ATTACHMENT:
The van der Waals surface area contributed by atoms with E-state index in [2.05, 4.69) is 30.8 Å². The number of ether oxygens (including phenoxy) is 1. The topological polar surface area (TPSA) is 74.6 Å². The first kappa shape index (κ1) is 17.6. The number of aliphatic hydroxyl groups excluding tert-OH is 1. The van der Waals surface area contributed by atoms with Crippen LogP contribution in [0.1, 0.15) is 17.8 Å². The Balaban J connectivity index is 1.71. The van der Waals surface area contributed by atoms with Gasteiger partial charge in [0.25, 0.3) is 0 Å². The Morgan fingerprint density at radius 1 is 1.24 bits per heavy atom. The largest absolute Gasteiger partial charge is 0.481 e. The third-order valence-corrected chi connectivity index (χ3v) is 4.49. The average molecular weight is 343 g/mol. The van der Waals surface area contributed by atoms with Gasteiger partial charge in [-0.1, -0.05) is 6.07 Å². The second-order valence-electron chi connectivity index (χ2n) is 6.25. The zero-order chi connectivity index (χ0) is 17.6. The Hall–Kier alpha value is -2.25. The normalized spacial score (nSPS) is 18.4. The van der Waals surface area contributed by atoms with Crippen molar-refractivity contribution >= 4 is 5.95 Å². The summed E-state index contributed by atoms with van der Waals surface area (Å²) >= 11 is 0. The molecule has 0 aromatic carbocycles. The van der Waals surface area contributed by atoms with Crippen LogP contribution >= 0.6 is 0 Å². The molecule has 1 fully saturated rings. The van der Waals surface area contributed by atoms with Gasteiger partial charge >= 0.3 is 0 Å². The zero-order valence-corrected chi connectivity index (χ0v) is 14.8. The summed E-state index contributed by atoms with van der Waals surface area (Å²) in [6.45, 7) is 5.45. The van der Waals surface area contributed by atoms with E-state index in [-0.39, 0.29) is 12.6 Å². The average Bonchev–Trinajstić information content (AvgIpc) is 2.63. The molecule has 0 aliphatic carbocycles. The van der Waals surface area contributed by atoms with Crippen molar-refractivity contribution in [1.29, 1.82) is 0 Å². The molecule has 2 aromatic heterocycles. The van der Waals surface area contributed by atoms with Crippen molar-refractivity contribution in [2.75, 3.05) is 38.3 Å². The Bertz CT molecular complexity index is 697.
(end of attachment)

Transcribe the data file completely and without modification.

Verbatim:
The van der Waals surface area contributed by atoms with E-state index in [2.05, 4.69) is 30.8 Å². The number of ether oxygens (including phenoxy) is 1. The topological polar surface area (TPSA) is 74.6 Å². The first kappa shape index (κ1) is 17.6. The number of aliphatic hydroxyl groups excluding tert-OH is 1. The van der Waals surface area contributed by atoms with Crippen LogP contribution in [0.1, 0.15) is 17.8 Å². The Balaban J connectivity index is 1.71. The van der Waals surface area contributed by atoms with Gasteiger partial charge in [0.25, 0.3) is 0 Å². The Morgan fingerprint density at radius 1 is 1.24 bits per heavy atom. The largest absolute Gasteiger partial charge is 0.481 e. The third-order valence-corrected chi connectivity index (χ3v) is 4.49. The average molecular weight is 343 g/mol. The van der Waals surface area contributed by atoms with Gasteiger partial charge in [-0.1, -0.05) is 6.07 Å². The second-order valence-electron chi connectivity index (χ2n) is 6.25. The zero-order chi connectivity index (χ0) is 17.6. The Hall–Kier alpha value is -2.25. The normalized spacial score (nSPS) is 18.4. The van der Waals surface area contributed by atoms with Crippen molar-refractivity contribution >= 4 is 5.95 Å². The summed E-state index contributed by atoms with van der Waals surface area (Å²) >= 11 is 0. The molecule has 0 aromatic carbocycles. The van der Waals surface area contributed by atoms with Crippen LogP contribution >= 0.6 is 0 Å². The molecule has 1 fully saturated rings. The van der Waals surface area contributed by atoms with Gasteiger partial charge >= 0.3 is 0 Å². The zero-order valence-corrected chi connectivity index (χ0v) is 14.8. The summed E-state index contributed by atoms with van der Waals surface area (Å²) in [6.45, 7) is 5.45. The van der Waals surface area contributed by atoms with E-state index in [-0.39, 0.29) is 12.6 Å². The average Bonchev–Trinajstić information content (AvgIpc) is 2.63. The molecule has 0 aliphatic carbocycles. The van der Waals surface area contributed by atoms with Crippen molar-refractivity contribution in [1.29, 1.82) is 0 Å². The molecule has 2 aromatic heterocycles. The van der Waals surface area contributed by atoms with Crippen molar-refractivity contribution in [2.75, 3.05) is 38.3 Å². The Bertz CT molecular complexity index is 697.